SkELL Update

I use SkELL quite often, so I was glad to read that there has been an update to the example sentences that get shown. This was an occasional, irritating issue because the kinds of SkELL-assisted activities I usually do with my students are hampered by spelling mistakes and such. For them, the learners, the cleaner data should be beneficial.

The update was announced by James Thomas on the CorpusCALL FB group, the text is reproduced in italics here:

“SKELL If you are a user of SKELL, you might have noticed a recent improvement in the quality of the example sentences. This is thanks to the deletion of sentences that contained spelling mistakes and hapax legomena. While both of these things can be of interest, it is better that the 40 example sentences of a word or phrase are as accurate as possible.

There are 10,370 instances of the word ‘dolphin’, for example, in the full corpus. The algorithm that chooses the best 40 for learners now works with cleaner data.

It’s a nice improvement. Thanks, Vit.”

**Link to SkELL**

**Earlier posts on using SkELL**


Visual appearance of corpus resources is a barrier to uptake in ELT

*This is not a rigorous examination of appearance or barriers to uptake of corpus resources. It’s just a few disorganzized thoughts, externalized.*

Even though corpora are widely used in materials development (dictionaries, grammars, etc.), classroom use of corpus resources is under-developed. If, like me, you see a lot of pedagogic benefits in corpus resources you might describe them as underused.  I actually think this underuse is quite rationale, for several reasons, and I sympathize with teachers who choose to avoid “corpus work” in their classrooms.

IMO, one of the biggest barriers to uptake is that so much software, the presentation of data, and the specialized terminology are daunting, seem inaccessible or irrelevant, feel time-consuming, and generally seem to not be user-friendly. The sense of not being user-friendly is, I think, a huge stumbling block for those who would otherwise be interested in experimenting with corpus resources.

Whether the resources are actually user-friendly or not is, I think, a subjective question. But anecdotally, I think a lot of teachers feel this way. And to be honest, I feel this way about quite a few of the resources out there, even ones I like and use. It took quite a bit of practice and training just to start to feel any sense of confidence using them, whether it was hands-on use of a corpus and analyzing language myself or integrating into class corpus-based software/information that I needed to make pedagogic decisions about. I dont’t think this difficulty was just because the work is complex, but that a feeling of user-unfriendliness creates a psychological aversion to engaging with the resource(s), as well more conscious decision-making along the lines of thinking that the resources are too complex/opaque/irrelevant for one’s teaching or for learner-use.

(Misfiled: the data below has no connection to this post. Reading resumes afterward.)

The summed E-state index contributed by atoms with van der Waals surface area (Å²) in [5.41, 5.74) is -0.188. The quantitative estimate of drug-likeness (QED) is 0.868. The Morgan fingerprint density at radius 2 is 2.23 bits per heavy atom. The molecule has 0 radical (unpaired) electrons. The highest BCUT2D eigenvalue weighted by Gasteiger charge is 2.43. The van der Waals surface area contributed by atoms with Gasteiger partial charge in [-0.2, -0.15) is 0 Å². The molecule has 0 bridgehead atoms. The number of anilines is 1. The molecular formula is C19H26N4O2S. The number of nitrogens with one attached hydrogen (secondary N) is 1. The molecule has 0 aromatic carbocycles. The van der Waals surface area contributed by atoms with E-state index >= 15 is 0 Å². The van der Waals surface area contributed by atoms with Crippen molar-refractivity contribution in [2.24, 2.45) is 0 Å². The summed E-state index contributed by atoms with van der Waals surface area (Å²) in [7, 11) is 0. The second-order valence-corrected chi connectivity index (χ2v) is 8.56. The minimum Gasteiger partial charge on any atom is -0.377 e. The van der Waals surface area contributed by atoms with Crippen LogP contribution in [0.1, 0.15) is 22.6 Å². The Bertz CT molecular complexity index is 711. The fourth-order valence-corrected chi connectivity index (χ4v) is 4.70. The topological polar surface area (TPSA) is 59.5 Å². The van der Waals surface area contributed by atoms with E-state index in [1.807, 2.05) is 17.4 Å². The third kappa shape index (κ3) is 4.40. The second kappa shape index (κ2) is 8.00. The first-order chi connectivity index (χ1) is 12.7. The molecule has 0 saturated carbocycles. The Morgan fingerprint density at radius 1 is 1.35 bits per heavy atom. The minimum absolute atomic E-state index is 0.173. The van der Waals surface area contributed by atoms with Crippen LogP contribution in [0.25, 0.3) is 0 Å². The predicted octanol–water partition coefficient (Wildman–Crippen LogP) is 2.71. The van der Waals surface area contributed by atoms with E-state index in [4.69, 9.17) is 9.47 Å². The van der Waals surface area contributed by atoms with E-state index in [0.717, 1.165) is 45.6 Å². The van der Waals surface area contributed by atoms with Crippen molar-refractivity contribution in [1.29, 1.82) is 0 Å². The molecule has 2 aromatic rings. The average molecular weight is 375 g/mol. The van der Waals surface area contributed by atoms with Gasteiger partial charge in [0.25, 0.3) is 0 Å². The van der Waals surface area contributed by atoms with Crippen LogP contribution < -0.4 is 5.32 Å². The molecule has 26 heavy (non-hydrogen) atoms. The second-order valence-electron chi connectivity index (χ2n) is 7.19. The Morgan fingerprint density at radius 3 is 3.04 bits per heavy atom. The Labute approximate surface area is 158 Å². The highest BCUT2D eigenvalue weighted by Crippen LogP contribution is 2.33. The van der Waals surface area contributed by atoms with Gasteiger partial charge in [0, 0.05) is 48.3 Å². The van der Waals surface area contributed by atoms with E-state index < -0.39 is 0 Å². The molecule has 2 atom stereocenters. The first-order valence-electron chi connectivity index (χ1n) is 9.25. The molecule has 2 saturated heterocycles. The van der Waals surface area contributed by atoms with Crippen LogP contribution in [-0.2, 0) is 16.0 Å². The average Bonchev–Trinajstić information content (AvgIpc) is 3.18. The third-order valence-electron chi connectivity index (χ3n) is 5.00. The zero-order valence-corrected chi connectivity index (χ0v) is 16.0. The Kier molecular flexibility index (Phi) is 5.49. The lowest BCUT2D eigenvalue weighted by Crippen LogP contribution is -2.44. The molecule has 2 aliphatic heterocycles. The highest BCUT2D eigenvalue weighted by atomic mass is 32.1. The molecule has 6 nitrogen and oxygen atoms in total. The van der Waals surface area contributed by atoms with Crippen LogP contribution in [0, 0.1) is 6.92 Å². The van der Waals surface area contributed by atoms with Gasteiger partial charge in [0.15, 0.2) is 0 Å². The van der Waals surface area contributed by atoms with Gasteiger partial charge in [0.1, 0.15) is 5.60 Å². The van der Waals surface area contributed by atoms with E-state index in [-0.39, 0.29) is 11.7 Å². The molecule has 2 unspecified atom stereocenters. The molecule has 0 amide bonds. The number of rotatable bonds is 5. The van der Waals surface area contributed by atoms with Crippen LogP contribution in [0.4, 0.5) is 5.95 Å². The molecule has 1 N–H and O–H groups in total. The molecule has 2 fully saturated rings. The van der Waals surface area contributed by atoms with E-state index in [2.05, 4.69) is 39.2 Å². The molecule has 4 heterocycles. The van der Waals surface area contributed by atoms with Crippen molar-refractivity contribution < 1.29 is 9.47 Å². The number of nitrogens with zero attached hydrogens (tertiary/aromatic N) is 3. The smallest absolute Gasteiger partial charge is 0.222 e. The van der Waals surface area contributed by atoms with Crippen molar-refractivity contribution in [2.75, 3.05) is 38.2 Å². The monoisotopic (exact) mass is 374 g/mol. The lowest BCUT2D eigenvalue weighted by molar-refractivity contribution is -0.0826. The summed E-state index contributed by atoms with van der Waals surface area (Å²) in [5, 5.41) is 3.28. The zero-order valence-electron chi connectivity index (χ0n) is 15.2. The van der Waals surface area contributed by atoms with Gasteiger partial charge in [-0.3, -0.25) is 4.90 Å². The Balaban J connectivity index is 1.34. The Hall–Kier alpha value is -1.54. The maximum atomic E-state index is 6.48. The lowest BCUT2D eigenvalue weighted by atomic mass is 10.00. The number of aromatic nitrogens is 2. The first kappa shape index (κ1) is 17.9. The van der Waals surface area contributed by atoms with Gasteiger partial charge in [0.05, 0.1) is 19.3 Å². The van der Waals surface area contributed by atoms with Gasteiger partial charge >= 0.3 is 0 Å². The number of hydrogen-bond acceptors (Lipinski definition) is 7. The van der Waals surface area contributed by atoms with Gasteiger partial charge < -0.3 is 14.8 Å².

There’s no easy fix to this. Nor should there be. But there are some things that would improve the perception of the user-friendliness of corpus resources. I believe one of those things is simple layout and design, the way the resources look. Some corpus resources have a steep learning curve, but poor visual design and layouts makes them appear even more difficult and inaccesible. So teachers avoid trying them out and/or sharing them with students  That is why I’m very happy about the update to the BYU collection of corpora. EFLNotes conducted a brief interview with Mark Davies and obtained a few screenshots of the new-look interface. I think it looks great. I think it looks more inviting, modern, and accessible.

Not only the BYU corpora, several (maybe most?) corpus resources might be looked upon more favorably in teacher-circles (and experimented with by teachers) if they modernized/updated their appearance. I know this seems like a superficial thing to worry about, but it is a real perception. Would better visual design suddenly make corpora go mainstream in ELT? No, that’s simplistic and fanciful. Would it improve the perception of their user-friendliness? I think so. Of course, there are many other ways (and perhaps more substantial ways) that corpus resources could be designed that would make them more pedagogically attractive to teachers. Still, improving the appearance of corpus resources would be a step forward, I think.

I am *VERY* interested to hear if anyone has any thoughts about this or related issues (ease-of-use, visual presentation, layout, uptake barriers, etc.).

A final note: another nice aspect of the BYU corpora update is that it will make the interface mobile-friendly. This is also important for uptake, IMO, and a topic I plan on addressing in a future post.